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Congressional leaders from both parties expressed support for prompt military action to force Iraqi compliance with UN weapons inspectors. Speaking on NBC's "Meet the Press," the House and Senate leaders were responding to a White House accusation that Iraq blatantly is disregarding the UN Security Council by turning away three American members of an inspection team early Sunday.
Chinese President Jiang Ze-min was to head home today after meetings with political and business leaders in Los Angeles. Earlier, he was heckled by about 5,000 protesters while speaking at Harvard University in Cambridge, Mass. He surprised the audience with a response to a question on why he won't have an open dialogue with the Chinese people by saying: "There are ... mistakes in our work."
China denounced the administration's appointment of a special coordinator for Tibet affairs as an "unacceptable" intervention in its internal affairs. Gregory Craig was appointed to the post to promote dialogue between the Beijing government and Dalai Lama and to help preserve Tibetan culture.
The trial of Oklahoma bombing suspect Terry Nichols was scheduled to begin today in a Denver courtroom. Nichols is charged with the same 11 counts of murder and conspiracy as his alleged partner, Timothy McVeigh.
Amtrak and its unionized track-maintenance workers reached agreement after marathon negotiations. The agreement between the passenger-rail service and Brotherhood of Maintenance of Way Employees averted a strike that could have disrupted commuter services in the Northeast and on national routes.
Democratic donors forked over $50,000 each to spend the weekend hobnobbing with President Clinton and Vice President Gore on Florida's Amelia Island. The retreat was designed by the Democratic National Committee to help retire its $15 million debt from the 1996 elections. It was expected to raise about 2.5 million.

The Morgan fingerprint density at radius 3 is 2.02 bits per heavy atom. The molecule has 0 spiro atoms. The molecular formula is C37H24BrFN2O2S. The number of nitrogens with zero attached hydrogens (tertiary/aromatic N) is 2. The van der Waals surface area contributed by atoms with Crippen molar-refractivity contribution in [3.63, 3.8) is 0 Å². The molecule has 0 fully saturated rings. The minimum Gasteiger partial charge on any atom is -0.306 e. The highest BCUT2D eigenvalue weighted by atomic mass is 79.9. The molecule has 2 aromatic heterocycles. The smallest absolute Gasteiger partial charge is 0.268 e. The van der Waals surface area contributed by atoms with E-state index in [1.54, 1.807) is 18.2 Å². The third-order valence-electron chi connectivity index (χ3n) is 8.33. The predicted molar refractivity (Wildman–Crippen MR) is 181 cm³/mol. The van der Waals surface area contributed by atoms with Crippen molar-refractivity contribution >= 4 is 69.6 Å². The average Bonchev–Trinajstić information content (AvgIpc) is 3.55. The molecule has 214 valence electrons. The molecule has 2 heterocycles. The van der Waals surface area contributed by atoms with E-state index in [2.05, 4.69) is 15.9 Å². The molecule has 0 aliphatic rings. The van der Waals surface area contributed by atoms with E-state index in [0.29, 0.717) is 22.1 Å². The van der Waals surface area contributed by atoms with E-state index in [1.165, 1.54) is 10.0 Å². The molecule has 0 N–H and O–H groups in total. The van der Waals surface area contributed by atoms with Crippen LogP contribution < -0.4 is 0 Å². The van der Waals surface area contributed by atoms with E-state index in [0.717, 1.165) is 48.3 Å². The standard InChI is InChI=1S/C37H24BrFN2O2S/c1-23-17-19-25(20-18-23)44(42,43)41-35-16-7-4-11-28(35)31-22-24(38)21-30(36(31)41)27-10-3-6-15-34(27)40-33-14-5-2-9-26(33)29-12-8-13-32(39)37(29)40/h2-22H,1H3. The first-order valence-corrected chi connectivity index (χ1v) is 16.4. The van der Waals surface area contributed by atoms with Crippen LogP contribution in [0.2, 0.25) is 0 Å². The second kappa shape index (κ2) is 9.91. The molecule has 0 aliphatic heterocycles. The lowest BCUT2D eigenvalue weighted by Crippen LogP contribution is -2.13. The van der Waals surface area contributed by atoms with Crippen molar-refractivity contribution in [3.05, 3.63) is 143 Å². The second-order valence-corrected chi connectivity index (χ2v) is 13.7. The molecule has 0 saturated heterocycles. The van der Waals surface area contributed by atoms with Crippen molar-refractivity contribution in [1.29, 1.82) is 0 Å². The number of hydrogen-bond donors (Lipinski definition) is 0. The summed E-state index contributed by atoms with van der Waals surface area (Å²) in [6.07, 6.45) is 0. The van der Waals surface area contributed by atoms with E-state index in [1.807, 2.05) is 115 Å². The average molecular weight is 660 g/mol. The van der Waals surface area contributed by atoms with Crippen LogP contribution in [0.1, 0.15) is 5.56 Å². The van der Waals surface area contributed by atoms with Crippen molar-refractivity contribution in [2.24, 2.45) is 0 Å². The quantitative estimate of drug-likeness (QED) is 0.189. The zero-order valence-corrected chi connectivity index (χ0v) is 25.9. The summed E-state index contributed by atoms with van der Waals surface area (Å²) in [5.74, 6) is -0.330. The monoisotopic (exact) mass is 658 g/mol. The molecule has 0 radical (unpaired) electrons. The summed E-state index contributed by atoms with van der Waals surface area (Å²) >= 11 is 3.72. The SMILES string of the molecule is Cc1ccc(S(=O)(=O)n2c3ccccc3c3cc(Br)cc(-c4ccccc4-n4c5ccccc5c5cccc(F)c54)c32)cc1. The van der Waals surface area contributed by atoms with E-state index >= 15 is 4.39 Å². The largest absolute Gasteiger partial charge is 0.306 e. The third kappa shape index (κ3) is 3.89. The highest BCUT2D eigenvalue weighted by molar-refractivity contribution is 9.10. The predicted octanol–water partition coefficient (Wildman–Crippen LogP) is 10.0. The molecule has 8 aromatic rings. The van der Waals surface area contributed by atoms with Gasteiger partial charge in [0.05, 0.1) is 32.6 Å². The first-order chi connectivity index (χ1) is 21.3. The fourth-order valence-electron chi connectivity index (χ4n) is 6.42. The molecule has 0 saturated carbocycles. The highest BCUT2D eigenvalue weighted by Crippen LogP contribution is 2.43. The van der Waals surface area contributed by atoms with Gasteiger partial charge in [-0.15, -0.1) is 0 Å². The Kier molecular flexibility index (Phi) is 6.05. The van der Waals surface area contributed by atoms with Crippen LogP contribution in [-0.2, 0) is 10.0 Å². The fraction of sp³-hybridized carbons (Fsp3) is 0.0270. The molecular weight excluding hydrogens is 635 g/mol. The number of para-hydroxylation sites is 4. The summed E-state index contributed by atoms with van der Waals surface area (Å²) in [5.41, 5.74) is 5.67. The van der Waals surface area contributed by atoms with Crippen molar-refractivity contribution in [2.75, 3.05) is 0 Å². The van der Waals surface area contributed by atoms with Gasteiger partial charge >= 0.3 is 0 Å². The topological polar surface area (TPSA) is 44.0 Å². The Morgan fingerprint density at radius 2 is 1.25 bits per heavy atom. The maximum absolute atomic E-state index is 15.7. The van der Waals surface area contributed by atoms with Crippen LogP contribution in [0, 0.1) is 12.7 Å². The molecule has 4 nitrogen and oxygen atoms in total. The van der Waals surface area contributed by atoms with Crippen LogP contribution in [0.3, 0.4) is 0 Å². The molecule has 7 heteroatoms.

The Associated Press reported it had obtained internal documents offering a picture of closely coordinated secrecy by persons and groups helping GOP candidates in last year's election. Citing evidence uncovered by Senate investigators, it said political consultants, wealthy conservatives, and nonprofit, issue-oriented groups such as Americans for Tax Reform contributed time and millions of dollars to counter a similar - but public - effort on behalf of Democrats by the AFL-CIO. Senate hearings on campaign-finance abuse were suspended late last week by chairman Fred Thompson (R) of Tennessee.
Clinton canceled 10 projects totaling $20.2 million with his line-item veto authority. He struck down seven projects, involving $14 million, from an appropriations bill funding the Veterans Affairs Department and $6.2 million in funding for three projects in the Transportation Department appropriations measure. Using the new powers, he has eliminated more than $2 billion to date from appropriation bills.
A six-month extension was granted to Whitewater special investigator Kenneth Starr for his federal grand-jury probe into the Clintons' business dealings. In Little Rock, Ark., US district judge Susan Webber Wright gave the panel until May 7 to examine evidence uncovered in the investigation.
US participation in a multibillion-dollar rescue effort for Indonesia's troubled economy won the cautious support of key Republicans in Congress. The chairmen of both the Senate and House banking committees endorsed the administration's proposed $3 billion backup package, should $23 billion in support from the International Monetary Fund prove insufficient.
Three Americans attempting to enter Iraq as part of a UN weapons-inspection team were "turned away" when their flight landed in Baghdad, diplomatic sources said. Inspectors from other nations were admitted. The incident was the second of its type in four days after Iraq announced last week it no longer would cooperate with Americans assigned to UN inspection teams. Noting that the US had not ruled out a military response, Kuwait joined other Arab states in the region in saying such action would be "unacceptable."
Iraq has secret stocks of a nerve gas that could kill millions of people, Britain's Observer newspaper quoted UN inspectors as saying. One UN team reportedly was on the verge of uncovering a nerve-gas agent known as VX when Iraq ordered American inspectors out of the country.